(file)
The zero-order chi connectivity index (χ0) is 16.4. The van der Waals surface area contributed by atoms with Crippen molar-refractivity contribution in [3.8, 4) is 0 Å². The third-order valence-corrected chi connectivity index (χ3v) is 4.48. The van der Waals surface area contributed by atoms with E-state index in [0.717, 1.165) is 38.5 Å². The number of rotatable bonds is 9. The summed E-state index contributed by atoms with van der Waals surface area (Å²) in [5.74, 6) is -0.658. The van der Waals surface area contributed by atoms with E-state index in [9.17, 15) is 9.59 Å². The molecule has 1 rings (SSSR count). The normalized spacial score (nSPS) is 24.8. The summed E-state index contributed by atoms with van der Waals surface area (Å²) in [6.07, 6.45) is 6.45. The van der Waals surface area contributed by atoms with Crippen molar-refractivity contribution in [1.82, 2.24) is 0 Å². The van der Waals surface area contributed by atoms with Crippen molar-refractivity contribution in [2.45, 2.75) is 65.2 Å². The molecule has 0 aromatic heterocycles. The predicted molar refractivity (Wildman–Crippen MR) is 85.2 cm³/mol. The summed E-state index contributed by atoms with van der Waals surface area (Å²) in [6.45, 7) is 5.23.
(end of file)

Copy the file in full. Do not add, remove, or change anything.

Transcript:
The zero-order chi connectivity index (χ0) is 16.4. The van der Waals surface area contributed by atoms with Crippen molar-refractivity contribution in [3.8, 4) is 0 Å². The third-order valence-corrected chi connectivity index (χ3v) is 4.48. The van der Waals surface area contributed by atoms with E-state index in [0.717, 1.165) is 38.5 Å². The number of rotatable bonds is 9. The summed E-state index contributed by atoms with van der Waals surface area (Å²) in [5.74, 6) is -0.658. The van der Waals surface area contributed by atoms with E-state index in [9.17, 15) is 9.59 Å². The molecule has 1 rings (SSSR count). The normalized spacial score (nSPS) is 24.8. The summed E-state index contributed by atoms with van der Waals surface area (Å²) in [6.07, 6.45) is 6.45. The van der Waals surface area contributed by atoms with Crippen molar-refractivity contribution in [1.82, 2.24) is 0 Å². The van der Waals surface area contributed by atoms with Crippen molar-refractivity contribution in [2.45, 2.75) is 65.2 Å². The molecule has 0 aromatic heterocycles. The predicted molar refractivity (Wildman–Crippen MR) is 85.2 cm³/mol. The summed E-state index contributed by atoms with van der Waals surface area (Å²) in [6.45, 7) is 5.23.